Past Reviews

Regional Reviews: Wisconsin, SE

Bad in Bed (A Fairy Tale)Madison Theatre Guild and Madison Area Technical College
Review by John Chatterton

Also see John's recent reviews of Finder and the North Star and Shining in Misery: A King-Size Parody

Stacey Gabarski, Sam Weeks, and Sarah Edlund
Photo by Steve Noll / Madison College Marketing Program
Bad in Bed (A Fairy Tale), by Karen Saari and directed by Allen Ebert, channels the disruptive energy of every college reunion, where (so they say) people revert to their characters from the "before time" and play out old, forgotten dramas in the present. (It isn't clear whether the characters went to Marquette University, per the script, or North Michigan, per the knickknacks scattered around the set.)

The play starts with Charles (Sam Weeks) and his wife Annie Jo (Maya Weatherall) breaking up. Well, she's breaking up with him, for two reasons he didn't see coming (no, it wasn't another guy). She accuses him of being a bad listener, and even worse, of being Bad in Bed. No, he can't make amends; she's dead set: the marriage of three years is over.

Charles, who manages a TV station, ends up staying in the spare room of his college buddy Jack (Nick Kaprelian), the station's sports director. Most of the first act is devoted to the friends' thinking up various plans to get Charles and Annie Jo back together again, to no avail, and gradually focusing in on the underlying causes of Charles's failures–three of them–in marriage.

Fortuitously, their old friend Betsy (Sarah Edlund) has just published a book, "Bad in Bed (A Fairy Tale)," and surfaces nearby when she is on tour. Yes, the book has a lot in common with the subject matter of the play. Yes, she's willing to help. Yes, there's still a spark between her and Charles of what passed in the sweet by and by.

Instead of Charles just being a self-absorbed jerk, a sufficient reason for serial failure at marriage, it turns out that Betsy gets mad at him for a slight and determines to get revenge–this all back in their student days. Betsy has a crush on him, and Charles lets her down not so gently. She works with her friend Deb (Stacey Garbarski) to curse Charles with being bad in bed, a black mark that has followed him through his three failed marriages. The other reason for the failures, being a bad listener, he provides all on his own, without external assistance. (Despite these bad marriage precursors, Charles comes across as earnest and genial–just clueless.)

Deb, whom Charles cruelly nicknames Abracadebra, is still a practicing witch and is willing to come over and perform an exorcism. When Deb arrives, cooler full of witchcraft props in tow, the winds of "over the top" blow in hard through the front door. Garbarski drums up a coven of "witchy" mannerisms in support of her character. As it turns out, the extremes of Deb nicely balance the blander Betsy and Annie Jo and the more solidly grounded Charles and Jack, a tribute to director Ebert's sense of balance and the actors' skills at ensemble playing.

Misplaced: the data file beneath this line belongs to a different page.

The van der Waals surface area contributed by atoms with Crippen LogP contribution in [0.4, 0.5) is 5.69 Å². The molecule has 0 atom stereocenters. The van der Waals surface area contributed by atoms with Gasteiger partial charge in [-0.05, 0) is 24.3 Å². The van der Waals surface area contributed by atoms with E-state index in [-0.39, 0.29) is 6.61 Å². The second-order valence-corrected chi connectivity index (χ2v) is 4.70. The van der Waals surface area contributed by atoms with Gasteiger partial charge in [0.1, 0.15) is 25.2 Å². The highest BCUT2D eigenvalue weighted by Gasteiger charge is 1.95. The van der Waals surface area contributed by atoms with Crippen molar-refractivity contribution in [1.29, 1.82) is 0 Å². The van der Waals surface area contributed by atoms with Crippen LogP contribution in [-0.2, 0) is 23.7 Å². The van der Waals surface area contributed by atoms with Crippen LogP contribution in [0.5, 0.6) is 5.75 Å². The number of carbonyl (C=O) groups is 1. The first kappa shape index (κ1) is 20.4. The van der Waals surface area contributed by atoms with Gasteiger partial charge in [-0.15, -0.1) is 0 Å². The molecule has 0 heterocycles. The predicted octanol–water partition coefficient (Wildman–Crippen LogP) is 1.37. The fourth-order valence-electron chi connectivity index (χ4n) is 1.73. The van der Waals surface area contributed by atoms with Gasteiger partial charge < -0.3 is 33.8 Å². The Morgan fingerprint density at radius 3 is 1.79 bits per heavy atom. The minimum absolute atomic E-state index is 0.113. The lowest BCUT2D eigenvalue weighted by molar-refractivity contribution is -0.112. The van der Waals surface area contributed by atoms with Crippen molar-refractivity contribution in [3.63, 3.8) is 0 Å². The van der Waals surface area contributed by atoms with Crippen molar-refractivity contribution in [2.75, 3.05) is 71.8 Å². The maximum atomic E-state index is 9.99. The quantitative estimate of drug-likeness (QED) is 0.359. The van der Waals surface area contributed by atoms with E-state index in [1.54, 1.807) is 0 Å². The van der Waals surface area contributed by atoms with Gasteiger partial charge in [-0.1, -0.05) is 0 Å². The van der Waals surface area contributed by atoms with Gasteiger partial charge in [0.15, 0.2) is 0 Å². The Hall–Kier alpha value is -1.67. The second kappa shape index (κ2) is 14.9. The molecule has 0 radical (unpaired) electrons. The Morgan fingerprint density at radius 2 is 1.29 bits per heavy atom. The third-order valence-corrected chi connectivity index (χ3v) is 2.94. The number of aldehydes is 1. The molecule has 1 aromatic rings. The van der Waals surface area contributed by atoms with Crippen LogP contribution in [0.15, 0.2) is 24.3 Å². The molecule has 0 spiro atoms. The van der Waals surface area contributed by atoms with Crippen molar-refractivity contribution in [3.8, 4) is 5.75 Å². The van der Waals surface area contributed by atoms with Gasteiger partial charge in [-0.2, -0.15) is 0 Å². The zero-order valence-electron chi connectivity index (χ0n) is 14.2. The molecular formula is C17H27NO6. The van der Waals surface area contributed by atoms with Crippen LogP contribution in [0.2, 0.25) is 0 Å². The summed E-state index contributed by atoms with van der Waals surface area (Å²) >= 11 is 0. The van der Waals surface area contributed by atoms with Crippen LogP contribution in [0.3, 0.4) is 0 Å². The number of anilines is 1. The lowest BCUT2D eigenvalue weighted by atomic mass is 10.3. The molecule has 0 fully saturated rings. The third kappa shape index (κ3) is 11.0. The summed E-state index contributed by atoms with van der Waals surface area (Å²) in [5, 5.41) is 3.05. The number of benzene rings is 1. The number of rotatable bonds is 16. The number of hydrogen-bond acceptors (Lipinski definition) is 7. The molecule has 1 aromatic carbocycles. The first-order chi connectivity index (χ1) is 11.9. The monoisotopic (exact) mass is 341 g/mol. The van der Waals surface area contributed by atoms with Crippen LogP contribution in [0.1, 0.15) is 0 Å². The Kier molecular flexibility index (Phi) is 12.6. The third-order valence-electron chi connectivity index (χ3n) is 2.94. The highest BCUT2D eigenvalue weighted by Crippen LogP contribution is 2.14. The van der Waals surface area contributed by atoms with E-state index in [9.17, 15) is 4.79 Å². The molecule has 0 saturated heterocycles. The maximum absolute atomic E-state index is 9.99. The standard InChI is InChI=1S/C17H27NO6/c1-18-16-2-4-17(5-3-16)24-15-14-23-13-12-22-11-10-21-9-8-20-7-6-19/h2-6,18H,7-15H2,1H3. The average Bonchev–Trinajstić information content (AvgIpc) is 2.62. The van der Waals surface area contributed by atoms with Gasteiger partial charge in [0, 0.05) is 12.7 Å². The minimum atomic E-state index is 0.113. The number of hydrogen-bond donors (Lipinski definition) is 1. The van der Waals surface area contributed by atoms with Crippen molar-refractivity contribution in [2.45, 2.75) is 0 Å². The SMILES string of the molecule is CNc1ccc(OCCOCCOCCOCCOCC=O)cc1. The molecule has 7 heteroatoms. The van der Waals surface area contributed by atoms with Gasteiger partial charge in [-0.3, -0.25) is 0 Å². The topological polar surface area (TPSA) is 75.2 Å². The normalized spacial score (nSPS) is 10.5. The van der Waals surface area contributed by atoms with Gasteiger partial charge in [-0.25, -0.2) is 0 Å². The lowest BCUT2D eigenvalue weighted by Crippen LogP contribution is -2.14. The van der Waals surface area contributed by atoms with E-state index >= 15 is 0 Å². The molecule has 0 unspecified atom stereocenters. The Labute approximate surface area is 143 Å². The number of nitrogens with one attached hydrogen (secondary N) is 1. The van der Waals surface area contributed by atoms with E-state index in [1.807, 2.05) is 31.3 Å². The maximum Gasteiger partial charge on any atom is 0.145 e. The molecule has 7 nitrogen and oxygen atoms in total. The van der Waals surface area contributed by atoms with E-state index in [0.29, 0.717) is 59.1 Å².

Bob Moore's set, which mostly represents Jack's apartment, looks more like an apartment from their student days 15 years prior, when they roomed together in college. Such is the cruelty of community theater, where sumptuous sets don't grow on trees and where most of the audience is close enough to count the nails in the stage carpentry. Above and beyond aesthetics, the set maps out carefully all the acting areas needed for different parts of the story. No matter–the play's the thing, and the story has enough novel twists to focus the audience on the important things.

Along the same theme of getting the biggest bang for the buck, Megan Dickel's costumes and Robin Fonfara's props, especially in the exorcism scene, nail the characters and add farcical kindling to the story.

In a world in which even Broadway producers are afraid to squander their considerable resources on a play that doesn't have instant and total audience recognition, Madison Theatre Guild and Madison College Theatre, as well as World Premiere Wisconsin, are to be commended for risking it all on original plays. The positive reaction of the more-than-full house spoke well for their efforts.

Bad in Bed (A Fairy Tale) runs through March 11, 2023, at the Bartell Theatre, Evjue Stage, 113 E. Mifflin St., Madison WI. For tickets and information, call 608-661-9696 or visit For more information about World Premiere Wisconsin, visit For more information about Madison Theatre Guild, visit

Assistant director: Rachel Seizer
Producers: Patrick Stockland, Bob Moore, and Miranda Hawk
Stage manager: Resa Fuller
Lighting designer: Carson Heussner
Sound designer: Tessa Echeverria